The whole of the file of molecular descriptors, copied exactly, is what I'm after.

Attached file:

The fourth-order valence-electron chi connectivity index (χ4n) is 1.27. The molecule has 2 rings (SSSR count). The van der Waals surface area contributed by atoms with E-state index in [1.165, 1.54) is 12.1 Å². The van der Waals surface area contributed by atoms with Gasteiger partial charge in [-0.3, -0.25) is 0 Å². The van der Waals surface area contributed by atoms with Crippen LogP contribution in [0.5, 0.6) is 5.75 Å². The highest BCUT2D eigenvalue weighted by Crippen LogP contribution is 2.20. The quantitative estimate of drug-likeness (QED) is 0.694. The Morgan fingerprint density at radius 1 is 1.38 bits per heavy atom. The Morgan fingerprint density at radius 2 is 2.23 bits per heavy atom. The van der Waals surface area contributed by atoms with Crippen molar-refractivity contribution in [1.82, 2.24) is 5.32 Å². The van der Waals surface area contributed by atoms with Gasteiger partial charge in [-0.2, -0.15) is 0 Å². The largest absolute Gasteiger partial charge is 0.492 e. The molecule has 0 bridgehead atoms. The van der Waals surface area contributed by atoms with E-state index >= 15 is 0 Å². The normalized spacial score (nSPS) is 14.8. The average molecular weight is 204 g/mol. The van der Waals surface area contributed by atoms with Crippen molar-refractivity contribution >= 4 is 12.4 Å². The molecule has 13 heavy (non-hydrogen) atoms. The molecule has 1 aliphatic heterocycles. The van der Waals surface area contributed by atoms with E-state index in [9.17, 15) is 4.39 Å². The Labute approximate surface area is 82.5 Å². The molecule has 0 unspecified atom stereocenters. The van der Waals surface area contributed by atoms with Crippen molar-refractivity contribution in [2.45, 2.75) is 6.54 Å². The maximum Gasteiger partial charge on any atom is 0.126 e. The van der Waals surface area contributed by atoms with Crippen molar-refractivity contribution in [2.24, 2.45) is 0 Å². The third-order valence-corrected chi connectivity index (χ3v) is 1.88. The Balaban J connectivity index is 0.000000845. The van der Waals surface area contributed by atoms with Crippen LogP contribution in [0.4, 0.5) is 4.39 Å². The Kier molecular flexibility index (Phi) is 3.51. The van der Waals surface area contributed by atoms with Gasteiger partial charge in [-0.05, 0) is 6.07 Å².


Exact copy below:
The fourth-order valence-electron chi connectivity index (χ4n) is 1.27. The molecule has 2 rings (SSSR count). The van der Waals surface area contributed by atoms with E-state index in [1.165, 1.54) is 12.1 Å². The van der Waals surface area contributed by atoms with Gasteiger partial charge in [-0.3, -0.25) is 0 Å². The van der Waals surface area contributed by atoms with Crippen LogP contribution in [0.5, 0.6) is 5.75 Å². The highest BCUT2D eigenvalue weighted by Crippen LogP contribution is 2.20. The quantitative estimate of drug-likeness (QED) is 0.694. The Morgan fingerprint density at radius 1 is 1.38 bits per heavy atom. The Morgan fingerprint density at radius 2 is 2.23 bits per heavy atom. The van der Waals surface area contributed by atoms with Crippen molar-refractivity contribution in [1.82, 2.24) is 5.32 Å². The van der Waals surface area contributed by atoms with Gasteiger partial charge in [-0.2, -0.15) is 0 Å². The largest absolute Gasteiger partial charge is 0.492 e. The molecule has 0 bridgehead atoms. The van der Waals surface area contributed by atoms with E-state index >= 15 is 0 Å². The normalized spacial score (nSPS) is 14.8. The average molecular weight is 204 g/mol. The van der Waals surface area contributed by atoms with Crippen molar-refractivity contribution >= 4 is 12.4 Å². The molecule has 13 heavy (non-hydrogen) atoms. The molecule has 1 aliphatic heterocycles. The van der Waals surface area contributed by atoms with E-state index in [9.17, 15) is 4.39 Å². The Labute approximate surface area is 82.5 Å². The molecule has 0 unspecified atom stereocenters. The van der Waals surface area contributed by atoms with Crippen molar-refractivity contribution in [2.45, 2.75) is 6.54 Å². The maximum Gasteiger partial charge on any atom is 0.126 e. The van der Waals surface area contributed by atoms with Crippen molar-refractivity contribution in [2.24, 2.45) is 0 Å². The third-order valence-corrected chi connectivity index (χ3v) is 1.88. The Balaban J connectivity index is 0.000000845. The van der Waals surface area contributed by atoms with Crippen LogP contribution in [0.4, 0.5) is 4.39 Å². The Kier molecular flexibility index (Phi) is 3.51. The van der Waals surface area contributed by atoms with Gasteiger partial charge in [-0.05, 0) is 6.07 Å².